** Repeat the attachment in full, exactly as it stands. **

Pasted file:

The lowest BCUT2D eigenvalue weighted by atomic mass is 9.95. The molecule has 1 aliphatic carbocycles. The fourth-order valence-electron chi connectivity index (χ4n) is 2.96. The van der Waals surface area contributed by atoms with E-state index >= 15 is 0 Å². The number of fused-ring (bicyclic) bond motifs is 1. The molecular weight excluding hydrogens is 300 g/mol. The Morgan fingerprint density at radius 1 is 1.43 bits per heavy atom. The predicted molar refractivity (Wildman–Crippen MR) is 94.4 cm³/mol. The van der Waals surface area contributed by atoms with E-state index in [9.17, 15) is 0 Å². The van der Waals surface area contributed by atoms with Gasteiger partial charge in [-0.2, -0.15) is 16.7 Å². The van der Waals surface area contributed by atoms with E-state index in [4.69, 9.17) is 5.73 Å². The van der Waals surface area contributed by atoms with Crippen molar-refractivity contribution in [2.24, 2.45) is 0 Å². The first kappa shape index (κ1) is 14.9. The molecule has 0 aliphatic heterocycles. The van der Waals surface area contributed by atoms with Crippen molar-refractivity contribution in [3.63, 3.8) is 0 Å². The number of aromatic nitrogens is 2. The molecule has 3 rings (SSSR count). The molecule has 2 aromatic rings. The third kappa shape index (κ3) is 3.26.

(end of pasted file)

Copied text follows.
The lowest BCUT2D eigenvalue weighted by atomic mass is 9.95. The molecule has 1 aliphatic carbocycles. The fourth-order valence-electron chi connectivity index (χ4n) is 2.96. The van der Waals surface area contributed by atoms with E-state index >= 15 is 0 Å². The number of fused-ring (bicyclic) bond motifs is 1. The molecular weight excluding hydrogens is 300 g/mol. The Morgan fingerprint density at radius 1 is 1.43 bits per heavy atom. The predicted molar refractivity (Wildman–Crippen MR) is 94.4 cm³/mol. The van der Waals surface area contributed by atoms with E-state index in [9.17, 15) is 0 Å². The van der Waals surface area contributed by atoms with Gasteiger partial charge in [-0.2, -0.15) is 16.7 Å². The van der Waals surface area contributed by atoms with E-state index in [4.69, 9.17) is 5.73 Å². The van der Waals surface area contributed by atoms with Crippen molar-refractivity contribution in [2.24, 2.45) is 0 Å². The first kappa shape index (κ1) is 14.9. The molecule has 0 aliphatic heterocycles. The van der Waals surface area contributed by atoms with Crippen molar-refractivity contribution in [3.63, 3.8) is 0 Å². The number of aromatic nitrogens is 2. The molecule has 3 rings (SSSR count). The molecule has 2 aromatic rings. The third kappa shape index (κ3) is 3.26.